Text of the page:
PEORIA — Chaos was on the brink of ensuing and the first person that Mitch Hardiek wanted to see was his catcher, Brady McMahon.
Meanwhile, all Clint Weber could think about at first base was fielding second baseman Tyler Runde's throw cleanly to ensure a win. Weber knew chaos and elation were about to converge just a hair in front of the pitcher's mound.
Pleasant Plain's Drew Washam hit a ball right to Runde with two outs in the bottom of the seventh inning. Runde fielded it and threw it to Weber at first: Mission complete.
It was the final out in Teutopolis' 12-6 win over Pleasant Plains on Saturday night at Dozer Park in Peoria to win the Class 2A baseball championship.
Just in front of the pitcher's mound, before the rest of the Shoes rushed the field, Hardiek hopped into McMahon's arms and looked right at the dugout waiting for the dogpile he's been dreaming about since he saw the 2010 and 2011 Shoes teams do it to celebrate their state championship.
McMahon wrapped his arms around Hardiek and pointed his left hand to the players behind his pitcher, who were sprinting in from their position to celebrate.
Hardiek elected to hold back words while safely in McMahon's arms. Instead, he let the moment take him away. Cheers from the fans quickly made their way to the field and his mind raced at the thought he was a state champion.
"It was just exhilarating," Hardiek said.
Then the dogpile happened with Hardiek, a junior who pitched the final 1.2 innings while going 4-of-5 at the plate with four RBI and two runs scored, laying squarely at the bottom.
“It was awesome," Hardiek said. "I couldn’t hardly breathe, but it was awesome."
For Hardiek and Teutopolis (28-8-1) it was sweet, sweet redemption after losing in the state championship game to Spring Valley Hall last season. Then, Hardiek wasn't much of a contributor on the senior-laden team. He sat in the home dugout and watched the season end with a state runner-up trophy.
“It left a bad feeling in my mouth. I wanted to get this one," he said.
It's the fourth state championship in program history and second in three years. Hardiek was squarely at the middle of it.
In the bottom of the sixth inning, after Plains (26-12) had scored three runs and were within three runs of threatening to send the Shoes home with more heartbreak, T-Town coach Justin Fleener pulled starter Mitch Hemmen and send in Hardiek. On his second pitch, he inducted a hard-hit ground ball off the bat of Corgan Greer and into Runde's glove at second. Runde flipped it to his shortstop, Dawson Smith, who stepped on second and fired the ball to Weber at first to skirt danger.
Officially, it read 6-4-3 in the scorebook, but acted as a blanket thrown on a growing flame.
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“That was one of the biggest plays of the game, for sure," Smith said. “I knew the kid was getting down the line pretty quick. He gave me a good feed and I transferred it as quick as I could."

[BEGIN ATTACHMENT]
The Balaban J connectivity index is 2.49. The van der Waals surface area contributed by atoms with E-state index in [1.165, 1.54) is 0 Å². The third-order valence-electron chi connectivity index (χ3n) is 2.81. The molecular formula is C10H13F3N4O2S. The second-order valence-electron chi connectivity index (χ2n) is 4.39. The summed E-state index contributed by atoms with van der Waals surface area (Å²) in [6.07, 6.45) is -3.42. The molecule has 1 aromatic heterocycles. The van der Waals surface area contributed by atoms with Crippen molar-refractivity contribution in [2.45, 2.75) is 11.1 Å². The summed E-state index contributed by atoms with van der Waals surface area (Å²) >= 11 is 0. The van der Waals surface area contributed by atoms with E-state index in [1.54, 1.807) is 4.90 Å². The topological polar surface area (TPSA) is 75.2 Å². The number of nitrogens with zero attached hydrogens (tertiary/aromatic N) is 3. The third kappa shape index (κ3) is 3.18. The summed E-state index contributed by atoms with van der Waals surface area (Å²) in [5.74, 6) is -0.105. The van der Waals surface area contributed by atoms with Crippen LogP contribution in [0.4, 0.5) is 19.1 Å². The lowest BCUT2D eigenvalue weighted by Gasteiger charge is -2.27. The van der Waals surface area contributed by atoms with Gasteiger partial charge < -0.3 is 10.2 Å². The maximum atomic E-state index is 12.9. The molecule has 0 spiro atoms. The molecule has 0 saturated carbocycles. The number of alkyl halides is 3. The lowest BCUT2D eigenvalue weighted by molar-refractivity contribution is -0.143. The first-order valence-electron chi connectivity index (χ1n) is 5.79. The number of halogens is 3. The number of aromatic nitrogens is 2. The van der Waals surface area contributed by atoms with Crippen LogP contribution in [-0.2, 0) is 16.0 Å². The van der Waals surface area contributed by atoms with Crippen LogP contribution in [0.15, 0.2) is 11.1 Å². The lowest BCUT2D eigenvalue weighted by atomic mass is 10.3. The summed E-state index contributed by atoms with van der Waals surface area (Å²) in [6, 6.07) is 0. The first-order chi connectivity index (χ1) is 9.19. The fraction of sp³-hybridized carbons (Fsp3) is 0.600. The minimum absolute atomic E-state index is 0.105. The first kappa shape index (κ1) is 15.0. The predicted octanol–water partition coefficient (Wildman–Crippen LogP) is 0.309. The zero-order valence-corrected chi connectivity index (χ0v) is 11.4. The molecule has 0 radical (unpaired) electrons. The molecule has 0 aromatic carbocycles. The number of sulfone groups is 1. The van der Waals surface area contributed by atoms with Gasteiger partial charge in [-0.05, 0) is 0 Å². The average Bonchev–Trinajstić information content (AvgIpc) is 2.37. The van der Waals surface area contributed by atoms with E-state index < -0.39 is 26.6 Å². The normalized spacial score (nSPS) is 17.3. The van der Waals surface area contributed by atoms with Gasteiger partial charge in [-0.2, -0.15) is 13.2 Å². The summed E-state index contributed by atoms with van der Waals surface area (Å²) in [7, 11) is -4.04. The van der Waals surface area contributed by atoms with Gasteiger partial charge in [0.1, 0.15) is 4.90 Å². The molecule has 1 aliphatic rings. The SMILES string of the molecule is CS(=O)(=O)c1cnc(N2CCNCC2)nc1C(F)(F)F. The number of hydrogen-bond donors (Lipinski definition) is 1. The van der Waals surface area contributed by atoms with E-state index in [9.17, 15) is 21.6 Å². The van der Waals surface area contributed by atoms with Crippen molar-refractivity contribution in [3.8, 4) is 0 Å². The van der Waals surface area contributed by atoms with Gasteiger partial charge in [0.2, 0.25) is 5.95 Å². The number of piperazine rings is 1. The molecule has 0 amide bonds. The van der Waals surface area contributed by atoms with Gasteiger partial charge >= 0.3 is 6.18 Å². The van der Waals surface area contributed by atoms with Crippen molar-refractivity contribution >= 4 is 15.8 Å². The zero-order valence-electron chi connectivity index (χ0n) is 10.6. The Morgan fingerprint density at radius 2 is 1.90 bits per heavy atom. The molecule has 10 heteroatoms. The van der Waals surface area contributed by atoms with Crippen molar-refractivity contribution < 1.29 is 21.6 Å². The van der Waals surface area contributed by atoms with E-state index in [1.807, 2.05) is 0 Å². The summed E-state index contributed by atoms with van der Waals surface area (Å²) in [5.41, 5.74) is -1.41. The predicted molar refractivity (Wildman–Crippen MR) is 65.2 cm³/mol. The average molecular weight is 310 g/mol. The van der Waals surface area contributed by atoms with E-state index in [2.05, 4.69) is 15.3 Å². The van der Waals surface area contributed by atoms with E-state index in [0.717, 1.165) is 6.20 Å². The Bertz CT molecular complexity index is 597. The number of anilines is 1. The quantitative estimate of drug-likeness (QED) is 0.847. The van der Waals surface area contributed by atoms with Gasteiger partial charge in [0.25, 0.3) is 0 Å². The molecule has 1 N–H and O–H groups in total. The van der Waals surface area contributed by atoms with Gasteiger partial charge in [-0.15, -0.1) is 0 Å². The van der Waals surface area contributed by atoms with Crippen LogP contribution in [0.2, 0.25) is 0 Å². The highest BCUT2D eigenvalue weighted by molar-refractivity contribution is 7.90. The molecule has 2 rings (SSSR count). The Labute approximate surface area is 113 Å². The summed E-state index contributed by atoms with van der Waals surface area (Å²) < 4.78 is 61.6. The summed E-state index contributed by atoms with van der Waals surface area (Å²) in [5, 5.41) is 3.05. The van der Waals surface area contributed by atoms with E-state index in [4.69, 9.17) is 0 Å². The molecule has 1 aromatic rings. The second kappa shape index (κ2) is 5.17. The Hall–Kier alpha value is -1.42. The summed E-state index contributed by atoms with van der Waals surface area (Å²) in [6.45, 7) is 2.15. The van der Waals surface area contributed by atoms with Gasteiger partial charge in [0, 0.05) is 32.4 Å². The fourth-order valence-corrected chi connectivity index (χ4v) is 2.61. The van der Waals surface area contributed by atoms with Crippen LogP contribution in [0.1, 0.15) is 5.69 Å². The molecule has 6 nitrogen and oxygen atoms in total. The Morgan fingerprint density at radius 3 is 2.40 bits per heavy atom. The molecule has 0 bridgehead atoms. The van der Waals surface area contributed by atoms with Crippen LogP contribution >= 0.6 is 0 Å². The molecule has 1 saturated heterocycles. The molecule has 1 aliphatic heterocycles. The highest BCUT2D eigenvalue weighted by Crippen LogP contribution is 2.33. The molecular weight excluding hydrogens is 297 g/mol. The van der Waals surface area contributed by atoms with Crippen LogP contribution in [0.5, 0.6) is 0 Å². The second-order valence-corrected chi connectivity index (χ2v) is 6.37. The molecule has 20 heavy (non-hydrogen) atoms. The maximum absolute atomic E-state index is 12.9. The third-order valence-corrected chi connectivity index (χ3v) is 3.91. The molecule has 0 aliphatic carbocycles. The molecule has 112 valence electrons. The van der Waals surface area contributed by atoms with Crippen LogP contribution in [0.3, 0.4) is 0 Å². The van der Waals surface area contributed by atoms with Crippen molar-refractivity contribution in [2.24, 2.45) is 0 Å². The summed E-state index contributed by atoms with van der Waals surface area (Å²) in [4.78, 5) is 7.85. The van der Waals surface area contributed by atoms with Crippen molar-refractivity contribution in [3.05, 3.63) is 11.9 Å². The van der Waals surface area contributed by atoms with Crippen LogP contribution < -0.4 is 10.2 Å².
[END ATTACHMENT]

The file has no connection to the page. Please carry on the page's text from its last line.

Hardiek was just an example of yet another T-Town baseball player who stood in line and waited for the seniors in front of them to graduate before stepping into the spotlight. In two games in Peoria, he pitched 2.2 innings, allowing no runs with two strikeouts and drove in five runs at the plate.
“It was a big performance out of the young man," Fleener said. "At different times throughout the postseason and throughout the year, different guys stepped up. This weekend was Mitch Hardiek’s weekend. Today was big time."
There was certainly motivation after last season's loss in the state championship game. T-Town carried it with them the entire season. Not everyone was sure that the dynasty that has bused to Peoria for the state final four seven times in the last 10 years would make the familiar trip again.
Sure enough, on June 1, the Shoes were back at their home away from home.
“We used it as motivation," Weber said. "A lot of people thought it was going to be a weak year for us. They were asking if we were going to make it to state or even if we were going to make it out of sectional or stuff like that. That was motivation for us to prove them wrong."
The Shoes hammered out 17 hits against Plains and had five batters with multiple hits and eight different batters drove in a run.
Hardiek set the tone early with an RBI double that drove in Luke Ungrund to give the Shoes a 2-0 lead. The offense was enough to erase the threat of six errors coming back to haunt T-Town.
“It’s nice to get back to this point and we’re fortunate enough to win it," Fleener said. "It is hard to get back here. We used that as drive, but we knew it was going to be tough, all postseason to get back to this point. The guys got it rollin’ and the momentum started building, that confidence. In baseball if you have the combination of pitching, fielding, offense and that momentum starts rolling, good things are going to happen to you some of the time."
In fact, Smith may have inadvertently foreshadowed the state championship on Friday night. After the semifinal win against Rock Island Alleman, Smith walked out of the press room on the second floor of Dozer Park, a spot in the state title game in tow, and said one simple sentence.
"This is a lot better than basketball, isn't it," he asked, referencing a super-sectional loss to Nashville in March.
On Saturday, he stood in the visitors dugout, gold medal around his neck with his arms resting on the railing.
Yes, it was a much better ending for the senior.
“Going out on top, it’s one of the greatest things about playing this game, when all the hard work pays off," Smith said.